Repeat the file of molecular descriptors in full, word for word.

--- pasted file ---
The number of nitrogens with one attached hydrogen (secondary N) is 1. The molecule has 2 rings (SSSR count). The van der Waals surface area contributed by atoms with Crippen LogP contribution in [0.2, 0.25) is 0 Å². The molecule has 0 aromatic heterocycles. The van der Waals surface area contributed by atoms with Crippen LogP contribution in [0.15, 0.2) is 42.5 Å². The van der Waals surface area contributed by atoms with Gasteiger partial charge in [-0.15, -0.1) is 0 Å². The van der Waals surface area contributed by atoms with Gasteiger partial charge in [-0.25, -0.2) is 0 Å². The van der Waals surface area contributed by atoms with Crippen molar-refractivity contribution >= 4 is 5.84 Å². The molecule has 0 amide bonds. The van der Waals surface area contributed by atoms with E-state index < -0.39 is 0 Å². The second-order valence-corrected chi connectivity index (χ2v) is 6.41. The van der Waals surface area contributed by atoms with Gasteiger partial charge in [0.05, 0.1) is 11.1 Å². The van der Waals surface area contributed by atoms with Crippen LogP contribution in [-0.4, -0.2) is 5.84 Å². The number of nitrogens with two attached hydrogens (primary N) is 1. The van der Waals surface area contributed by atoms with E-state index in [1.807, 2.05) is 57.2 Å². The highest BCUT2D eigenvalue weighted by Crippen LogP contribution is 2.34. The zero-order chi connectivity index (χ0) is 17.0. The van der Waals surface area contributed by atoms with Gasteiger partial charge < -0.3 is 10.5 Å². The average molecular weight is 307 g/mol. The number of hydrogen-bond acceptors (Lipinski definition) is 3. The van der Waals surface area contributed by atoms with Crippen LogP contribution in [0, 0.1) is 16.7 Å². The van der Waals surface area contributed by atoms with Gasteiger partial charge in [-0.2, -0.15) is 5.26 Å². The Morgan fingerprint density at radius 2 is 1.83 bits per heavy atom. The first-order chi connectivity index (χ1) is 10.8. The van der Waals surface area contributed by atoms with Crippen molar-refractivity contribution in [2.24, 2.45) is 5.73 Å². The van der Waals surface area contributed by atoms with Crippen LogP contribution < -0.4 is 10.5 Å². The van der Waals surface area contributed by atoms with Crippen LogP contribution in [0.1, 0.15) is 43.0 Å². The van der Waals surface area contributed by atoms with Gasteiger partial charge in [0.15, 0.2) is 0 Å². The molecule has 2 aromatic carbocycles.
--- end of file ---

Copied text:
The number of nitrogens with one attached hydrogen (secondary N) is 1. The molecule has 2 rings (SSSR count). The van der Waals surface area contributed by atoms with Crippen LogP contribution in [0.2, 0.25) is 0 Å². The molecule has 0 aromatic heterocycles. The van der Waals surface area contributed by atoms with Crippen LogP contribution in [0.15, 0.2) is 42.5 Å². The van der Waals surface area contributed by atoms with Gasteiger partial charge in [-0.15, -0.1) is 0 Å². The van der Waals surface area contributed by atoms with Gasteiger partial charge in [-0.25, -0.2) is 0 Å². The van der Waals surface area contributed by atoms with Crippen molar-refractivity contribution >= 4 is 5.84 Å². The molecule has 0 amide bonds. The van der Waals surface area contributed by atoms with E-state index < -0.39 is 0 Å². The second-order valence-corrected chi connectivity index (χ2v) is 6.41. The van der Waals surface area contributed by atoms with Gasteiger partial charge in [0.05, 0.1) is 11.1 Å². The van der Waals surface area contributed by atoms with Crippen LogP contribution in [-0.4, -0.2) is 5.84 Å². The number of nitrogens with two attached hydrogens (primary N) is 1. The van der Waals surface area contributed by atoms with E-state index in [1.807, 2.05) is 57.2 Å². The highest BCUT2D eigenvalue weighted by Crippen LogP contribution is 2.34. The zero-order chi connectivity index (χ0) is 17.0. The van der Waals surface area contributed by atoms with Gasteiger partial charge < -0.3 is 10.5 Å². The average molecular weight is 307 g/mol. The number of hydrogen-bond acceptors (Lipinski definition) is 3. The van der Waals surface area contributed by atoms with Crippen LogP contribution in [0, 0.1) is 16.7 Å². The van der Waals surface area contributed by atoms with Gasteiger partial charge in [-0.2, -0.15) is 5.26 Å². The Morgan fingerprint density at radius 2 is 1.83 bits per heavy atom. The first-order chi connectivity index (χ1) is 10.8. The van der Waals surface area contributed by atoms with Crippen molar-refractivity contribution in [2.24, 2.45) is 5.73 Å². The van der Waals surface area contributed by atoms with Crippen LogP contribution < -0.4 is 10.5 Å². The van der Waals surface area contributed by atoms with Crippen LogP contribution in [0.1, 0.15) is 43.0 Å². The van der Waals surface area contributed by atoms with Gasteiger partial charge in [0.15, 0.2) is 0 Å². The molecule has 2 aromatic carbocycles.